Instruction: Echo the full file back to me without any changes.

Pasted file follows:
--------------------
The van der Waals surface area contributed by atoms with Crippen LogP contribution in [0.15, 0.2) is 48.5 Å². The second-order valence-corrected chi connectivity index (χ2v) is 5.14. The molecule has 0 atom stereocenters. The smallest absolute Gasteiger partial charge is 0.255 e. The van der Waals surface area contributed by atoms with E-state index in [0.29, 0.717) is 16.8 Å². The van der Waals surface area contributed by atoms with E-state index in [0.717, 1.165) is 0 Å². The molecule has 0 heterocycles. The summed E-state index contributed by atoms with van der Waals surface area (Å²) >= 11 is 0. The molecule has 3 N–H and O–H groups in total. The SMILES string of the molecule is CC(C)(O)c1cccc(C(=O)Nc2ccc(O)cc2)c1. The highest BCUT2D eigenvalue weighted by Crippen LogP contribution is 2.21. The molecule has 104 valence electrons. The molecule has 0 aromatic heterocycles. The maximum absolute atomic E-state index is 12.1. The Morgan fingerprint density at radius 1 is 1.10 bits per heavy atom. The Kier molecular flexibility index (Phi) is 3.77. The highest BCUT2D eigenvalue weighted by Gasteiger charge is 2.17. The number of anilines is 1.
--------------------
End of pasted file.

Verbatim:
The van der Waals surface area contributed by atoms with Crippen LogP contribution in [0.15, 0.2) is 48.5 Å². The second-order valence-corrected chi connectivity index (χ2v) is 5.14. The molecule has 0 atom stereocenters. The smallest absolute Gasteiger partial charge is 0.255 e. The van der Waals surface area contributed by atoms with E-state index in [0.29, 0.717) is 16.8 Å². The van der Waals surface area contributed by atoms with E-state index in [0.717, 1.165) is 0 Å². The molecule has 0 heterocycles. The summed E-state index contributed by atoms with van der Waals surface area (Å²) >= 11 is 0. The molecule has 3 N–H and O–H groups in total. The SMILES string of the molecule is CC(C)(O)c1cccc(C(=O)Nc2ccc(O)cc2)c1. The highest BCUT2D eigenvalue weighted by Crippen LogP contribution is 2.21. The molecule has 104 valence electrons. The molecule has 0 aromatic heterocycles. The maximum absolute atomic E-state index is 12.1. The Morgan fingerprint density at radius 1 is 1.10 bits per heavy atom. The Kier molecular flexibility index (Phi) is 3.77. The highest BCUT2D eigenvalue weighted by Gasteiger charge is 2.17. The number of anilines is 1.